I doubt George Washington would have approved of the price point. As he wrote to his commissary officer on Aug. 20, 1777, “It is necessary there should always be a sufficient quantity of spirits with the Army, to furnish moderate supplies to the Troops. … I should be happy if the exorbitant price to which it has risen could be reduced.”
• Sazerac Straight Rye: Quite different from the average rye, with a sophsticated softness that melds the expected fruit and spice notes of rye whiskey with a soft, oaky topping. Long finish with a distinct cocoa tang.
• Rittenhouse 100 Proof Bottled-in-Bond Rye: A fine balance of rye's traditional sweet-and-sour tastes, with a long, crisp finish that lingers as a peppery tingle on the tongue.
• Old Potrero 18th Century Style Whiskey: Hits the palate with full force. No wonder, It's aged in uncharred oak and is bottled at barrel strength, so a bit of water or ice is advisable to reduce the heat and open its spicy richness.
• Michter's Small Batch US 1 Unblended: This has the distinct sharpness of grain alcohol moderated by aging in bourbon-soaked white oak barrels that take the edge off the initial sharp, robust taste. Relatively short finish.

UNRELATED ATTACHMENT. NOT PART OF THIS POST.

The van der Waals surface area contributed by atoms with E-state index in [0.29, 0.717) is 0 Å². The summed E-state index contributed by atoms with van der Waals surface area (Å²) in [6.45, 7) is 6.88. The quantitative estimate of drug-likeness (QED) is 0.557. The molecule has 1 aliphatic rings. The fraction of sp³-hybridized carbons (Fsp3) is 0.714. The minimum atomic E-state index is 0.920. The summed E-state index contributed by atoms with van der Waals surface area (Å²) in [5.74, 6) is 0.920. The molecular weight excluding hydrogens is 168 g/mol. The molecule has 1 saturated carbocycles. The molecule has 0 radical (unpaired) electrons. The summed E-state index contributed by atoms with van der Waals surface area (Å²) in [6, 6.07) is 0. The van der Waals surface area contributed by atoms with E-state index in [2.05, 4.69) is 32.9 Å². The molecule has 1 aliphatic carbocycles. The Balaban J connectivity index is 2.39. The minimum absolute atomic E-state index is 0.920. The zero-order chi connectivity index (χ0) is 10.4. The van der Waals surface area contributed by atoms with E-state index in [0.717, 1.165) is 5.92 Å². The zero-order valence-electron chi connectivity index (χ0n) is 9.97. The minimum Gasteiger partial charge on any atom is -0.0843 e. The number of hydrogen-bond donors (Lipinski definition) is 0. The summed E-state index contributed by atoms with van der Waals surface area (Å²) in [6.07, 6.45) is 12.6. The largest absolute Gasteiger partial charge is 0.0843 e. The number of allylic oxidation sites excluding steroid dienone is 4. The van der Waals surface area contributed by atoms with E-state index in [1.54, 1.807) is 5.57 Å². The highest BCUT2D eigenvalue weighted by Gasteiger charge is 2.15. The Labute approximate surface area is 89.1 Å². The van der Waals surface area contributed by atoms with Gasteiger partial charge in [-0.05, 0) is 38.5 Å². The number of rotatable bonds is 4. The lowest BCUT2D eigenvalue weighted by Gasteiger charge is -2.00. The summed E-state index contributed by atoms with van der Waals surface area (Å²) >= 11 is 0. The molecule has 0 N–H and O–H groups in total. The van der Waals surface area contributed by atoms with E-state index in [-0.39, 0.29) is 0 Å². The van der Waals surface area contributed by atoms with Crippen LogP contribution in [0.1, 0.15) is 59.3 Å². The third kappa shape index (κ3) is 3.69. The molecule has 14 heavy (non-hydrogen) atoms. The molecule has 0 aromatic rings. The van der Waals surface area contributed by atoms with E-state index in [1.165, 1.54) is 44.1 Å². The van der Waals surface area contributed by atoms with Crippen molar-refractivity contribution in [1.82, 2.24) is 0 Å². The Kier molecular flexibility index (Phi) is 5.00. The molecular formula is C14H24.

• Van Winkle Family Reserve Rye: This 13-year0old offers a mature combination of flavors -- cocoa, vanilla, pepper and spices. The long finish is subtle, even refreshing without the warm, cloying quality of younger ryes.
• Wild Turkey Straight Rye Whiskey: Perfumey quality reminiscent of the distiller's bourbon, but a coffee/leather/spice layering to the nose and taste makes it a distinctive rye.
• Black Maple Hill 23 Yeear Old Straight Rye: An initial burst of brown sugar, heat and spice quickly transforms into a mellow, oaky smoothness. Despite the richness there is an ethereal lightness one seldom experiences in hot ryes. Fruit notes such as apple and pear dance around the edges, but the palate responds again and again to the varied spices. Utterly splendid.